Lexicon

Aeronaut: civil name of the hot air balloon pilot.

Aircraft: they are divided into aerostats that are less heavy than air and are heavier than air. Aerostats sail on air currents - jet streams - or float and fly aerodynes.

Aeroplane: the one who sustains himself through his plans, that is, through his wings.

Aerostat: envelope filled with a gas lighter than air, wind-propelled and non-airship.

Aerostation: a generic word that covers all activity of "lighter than air."

Aerostier: a term for the military corps responsible for monitoring enemy movements from the sky from gas balloons.

Aircraft: The word "aeroplane" was used to define military aircraft until an air minister decided to call the aeroplanes "airplanes" in homage to Clement Ader, who had called his first aeroplanes: "Airplane 1 - Eole," "Airplane 2 - Zephir" and "Airplane 3 - Aquilon"; plane for "opinion" which is the Latin name of bird, and Eole, Zephir and Aquilon which are names of the winds, Eole being even the god of the wind.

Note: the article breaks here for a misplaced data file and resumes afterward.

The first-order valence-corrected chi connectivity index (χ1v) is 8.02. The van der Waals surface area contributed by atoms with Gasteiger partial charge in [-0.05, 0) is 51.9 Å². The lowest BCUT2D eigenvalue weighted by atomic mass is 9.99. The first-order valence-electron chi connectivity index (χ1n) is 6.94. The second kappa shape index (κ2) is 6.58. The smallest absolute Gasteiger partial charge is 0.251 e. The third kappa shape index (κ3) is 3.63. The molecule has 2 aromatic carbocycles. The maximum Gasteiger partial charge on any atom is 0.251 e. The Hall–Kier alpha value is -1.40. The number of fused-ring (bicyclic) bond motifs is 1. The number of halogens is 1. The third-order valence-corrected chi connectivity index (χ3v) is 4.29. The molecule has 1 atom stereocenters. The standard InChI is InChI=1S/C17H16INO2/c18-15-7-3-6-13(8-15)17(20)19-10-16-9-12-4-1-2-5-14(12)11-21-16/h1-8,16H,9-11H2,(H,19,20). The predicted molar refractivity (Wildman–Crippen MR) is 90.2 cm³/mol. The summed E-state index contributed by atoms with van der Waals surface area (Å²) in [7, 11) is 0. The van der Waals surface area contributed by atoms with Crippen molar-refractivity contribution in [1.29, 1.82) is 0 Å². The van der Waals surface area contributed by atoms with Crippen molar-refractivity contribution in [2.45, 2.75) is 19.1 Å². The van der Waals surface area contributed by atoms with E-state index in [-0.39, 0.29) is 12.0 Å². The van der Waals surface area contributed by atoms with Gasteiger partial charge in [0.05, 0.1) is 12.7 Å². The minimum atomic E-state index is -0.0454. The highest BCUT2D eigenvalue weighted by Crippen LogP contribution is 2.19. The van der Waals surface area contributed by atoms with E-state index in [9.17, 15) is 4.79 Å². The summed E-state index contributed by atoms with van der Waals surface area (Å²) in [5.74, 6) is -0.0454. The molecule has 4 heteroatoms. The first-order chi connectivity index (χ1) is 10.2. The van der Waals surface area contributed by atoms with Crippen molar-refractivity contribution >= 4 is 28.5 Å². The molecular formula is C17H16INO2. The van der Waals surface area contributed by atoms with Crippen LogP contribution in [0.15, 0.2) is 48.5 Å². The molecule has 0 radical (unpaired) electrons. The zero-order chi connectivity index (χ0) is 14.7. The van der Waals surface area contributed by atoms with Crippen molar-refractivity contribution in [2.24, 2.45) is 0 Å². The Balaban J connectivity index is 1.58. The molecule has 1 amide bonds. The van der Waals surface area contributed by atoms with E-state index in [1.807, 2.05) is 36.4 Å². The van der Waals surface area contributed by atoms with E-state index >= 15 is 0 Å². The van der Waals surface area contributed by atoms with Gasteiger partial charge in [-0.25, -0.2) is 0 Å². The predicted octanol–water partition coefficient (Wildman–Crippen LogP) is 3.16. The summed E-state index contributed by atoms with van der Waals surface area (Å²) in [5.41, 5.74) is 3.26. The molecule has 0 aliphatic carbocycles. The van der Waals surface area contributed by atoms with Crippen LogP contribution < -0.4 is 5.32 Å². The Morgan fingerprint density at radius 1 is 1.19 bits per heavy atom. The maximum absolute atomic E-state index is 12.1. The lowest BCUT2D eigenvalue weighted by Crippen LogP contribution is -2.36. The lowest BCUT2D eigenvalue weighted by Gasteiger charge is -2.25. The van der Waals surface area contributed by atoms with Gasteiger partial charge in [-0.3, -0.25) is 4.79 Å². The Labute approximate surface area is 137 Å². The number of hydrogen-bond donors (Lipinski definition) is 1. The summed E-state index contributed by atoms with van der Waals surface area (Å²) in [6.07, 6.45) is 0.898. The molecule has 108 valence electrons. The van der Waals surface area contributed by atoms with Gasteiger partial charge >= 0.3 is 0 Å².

Balloon: a familiar synonym for hot air ballooning.

Gas balloon or Charlière: a gas balloon is an aerostat class aircraft. It often looks quite large but this is due to the distance of the pod and the ball. In fact, the envelope is much smaller than that of a hot air balloon because the upward force of a gas such as helium or hydrogen is greater than that of hot air. It consists of two large parts: a waterproof rubbery canvas envelope holding the gas, a wicker pod and braided rattan. It is also called "Charlière" after its inventor, Jacques Charles or, more rarely, "Robertine", after its builders, the Robert brothers.

Burner: powered by propane, the pilot operates it intermittently to keep the air in the balloon at the right temperature.